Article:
Grass carpet has green or neutral tuft-like fibers made to look like a grassy lawn. This type of outdoor carpet is usually fade-resistant as well as stain-resistant and is available in different grades. Lower-grade grass outdoor carpeting is usually suitable for covered outdoor places, while higher-quality grass carpets are made to stand up to uncovered outside areas. Grass outdoor carpet is popular for use on home backyard golf courses as well as on patios and in sheds.

Unlike marine outdoor carpeting that is usually cut to fit and then glued down with marine carpet glue, grass outdoor carpet is available in tiles with a peel and stick backing. However, these tiles may not have marine backing, so they aren't recommended for damp or exposed outside areas. High-quality types of grass outdoor carpeting with marine backing are recommended if the carpet is needed for uncovered areas outdoors or damp areas indoors.

HomeQuestionsAnswered is dedicated to providing accurate and trustworthy information. We carefully select reputable sources and employ a rigorous fact-checking process to maintain the highest standards. To learn more about our commitment to accuracy, read our editorial process.
Discussion Comments
By golf07 — On Aug 15, 2011

I was looking for some outdoor carpet for a project I was working on, and was surprised to find the variety of choices and colors that were available.

I was making a game for the kids that would sit outside most of the time, so I needed something that could get wet and take a lot of abuse.

Using outdoor carpet was a perfect solution and it survived years of wear and tear. When the kids were grown and I got rid of the game, the outdoor carpet looked almost as good as the day I bought it.

When I bought it I went with a dark blue color that complemented the color of paint I was using. I usually associated outdoor carpet with the classic green color, but was pleasantly surprised to see other color choices.

By sunshined — On Aug 14, 2011

When my dog had puppies we laid a piece of green grass outdoor carpet inside the dog bed. This worked great to help absorb the moisture from the puppies and really helped control the odor.

I had two pieces that were cut to fit the size of the dog bed, and two big pieces that I laid around the bed. Everyday I would take these pieces of carpet, hose them off and hang them up to dry. I would replace them with the clean pieces I had from the day before.

This worked out perfectly and was so much easier than blankets or straw that I had used in the past.

By bagley79 — On Aug 13, 2011

Outdoor carpet isn't very soft, but it sure serves its purpose when needed. I always keep a big square of outdoor carpet just outside our camper door.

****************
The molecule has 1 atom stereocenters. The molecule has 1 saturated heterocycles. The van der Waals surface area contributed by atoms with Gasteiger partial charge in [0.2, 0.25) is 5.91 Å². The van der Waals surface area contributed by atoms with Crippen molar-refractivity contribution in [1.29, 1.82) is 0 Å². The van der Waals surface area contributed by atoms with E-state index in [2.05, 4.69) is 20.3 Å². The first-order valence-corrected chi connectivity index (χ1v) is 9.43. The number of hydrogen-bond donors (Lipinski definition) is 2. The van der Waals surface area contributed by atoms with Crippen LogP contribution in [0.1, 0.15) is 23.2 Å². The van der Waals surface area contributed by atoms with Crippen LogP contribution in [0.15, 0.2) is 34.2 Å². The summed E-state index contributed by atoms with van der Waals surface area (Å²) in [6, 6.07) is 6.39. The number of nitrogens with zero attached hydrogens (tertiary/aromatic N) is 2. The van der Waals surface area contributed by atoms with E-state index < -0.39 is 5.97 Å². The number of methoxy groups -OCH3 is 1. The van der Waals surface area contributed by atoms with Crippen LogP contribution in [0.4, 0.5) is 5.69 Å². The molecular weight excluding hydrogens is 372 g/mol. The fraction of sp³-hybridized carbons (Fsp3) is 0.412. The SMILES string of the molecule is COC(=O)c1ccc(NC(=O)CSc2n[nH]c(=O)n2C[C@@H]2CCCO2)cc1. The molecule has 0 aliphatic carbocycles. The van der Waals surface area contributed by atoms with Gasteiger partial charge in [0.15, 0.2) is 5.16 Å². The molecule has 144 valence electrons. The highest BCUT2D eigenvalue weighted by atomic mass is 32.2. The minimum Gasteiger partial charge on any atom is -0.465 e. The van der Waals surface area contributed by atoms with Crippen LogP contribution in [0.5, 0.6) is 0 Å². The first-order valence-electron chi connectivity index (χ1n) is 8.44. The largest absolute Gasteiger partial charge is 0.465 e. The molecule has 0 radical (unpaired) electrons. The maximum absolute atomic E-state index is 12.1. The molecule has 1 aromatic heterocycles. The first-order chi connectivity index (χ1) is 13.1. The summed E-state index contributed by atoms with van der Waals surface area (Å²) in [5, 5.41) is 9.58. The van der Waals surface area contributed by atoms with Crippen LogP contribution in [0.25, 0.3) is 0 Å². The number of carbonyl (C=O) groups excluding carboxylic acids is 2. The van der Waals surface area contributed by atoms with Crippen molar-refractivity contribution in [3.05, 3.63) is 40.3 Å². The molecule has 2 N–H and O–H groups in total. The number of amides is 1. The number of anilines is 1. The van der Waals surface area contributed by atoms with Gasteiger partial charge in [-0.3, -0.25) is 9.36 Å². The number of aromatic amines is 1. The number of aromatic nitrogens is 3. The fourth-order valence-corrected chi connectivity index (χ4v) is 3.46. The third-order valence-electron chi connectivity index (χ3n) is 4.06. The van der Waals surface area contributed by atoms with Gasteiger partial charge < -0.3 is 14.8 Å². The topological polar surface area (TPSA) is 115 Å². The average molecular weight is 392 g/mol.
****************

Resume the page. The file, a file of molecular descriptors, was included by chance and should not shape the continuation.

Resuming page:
Even though we have an awning for some protection from the sun and rain, a large piece of outdoor carpet works perfectly as a rug. You don't have to worry about it getting wet and it is very easy to clean up when it gets dirty.

The outdoor carpet keeps most of the dirt and moisture outside and doesn't get tracked in the camper. I think it also adds a nice touch to your camping spot and makes it look homey and inviting.

By Sinbad — On Aug 13, 2011

@runner101 - What a great idea - I had thought of carpet tile or carpet squares for our high traffic areas indoors, but I had not thought about outdoor carpet squares which is silly because I had even noted that the tiles I had seen online said "indoor/outdoor carpet tiles."

So I do not know if they are marine carpet style, but I think I might check them out and try out a tile or two and see how they hold up outdoors (or in your case you could try a tile or two and see how they hold up in your parent's basement)!

By runner101 — On Aug 12, 2011

My parents had particular difficult with moisture in their basement for this reason my brother and I suggested that they try carpet tiles instead of laying out a whole carpet in which the edges of the carpet typically received the moisture and would wear out before the rest of the carpet.

Our hope was that with the carpet tiles, they could replace just the area that they might need to replace and pulling up the tiles and replacing them is supposed to be easy!

But now I am wondering if I could find some moisture resistant outdoor marine carpet that would come in squares! That might be perfect for their basement.

HomeQuestionsAnswered, in your inbox

Our latest articles, guides, and more, delivered daily.

HomeQuestionsAnswered, in your inbox

Our latest articles, guides, and more, delivered daily.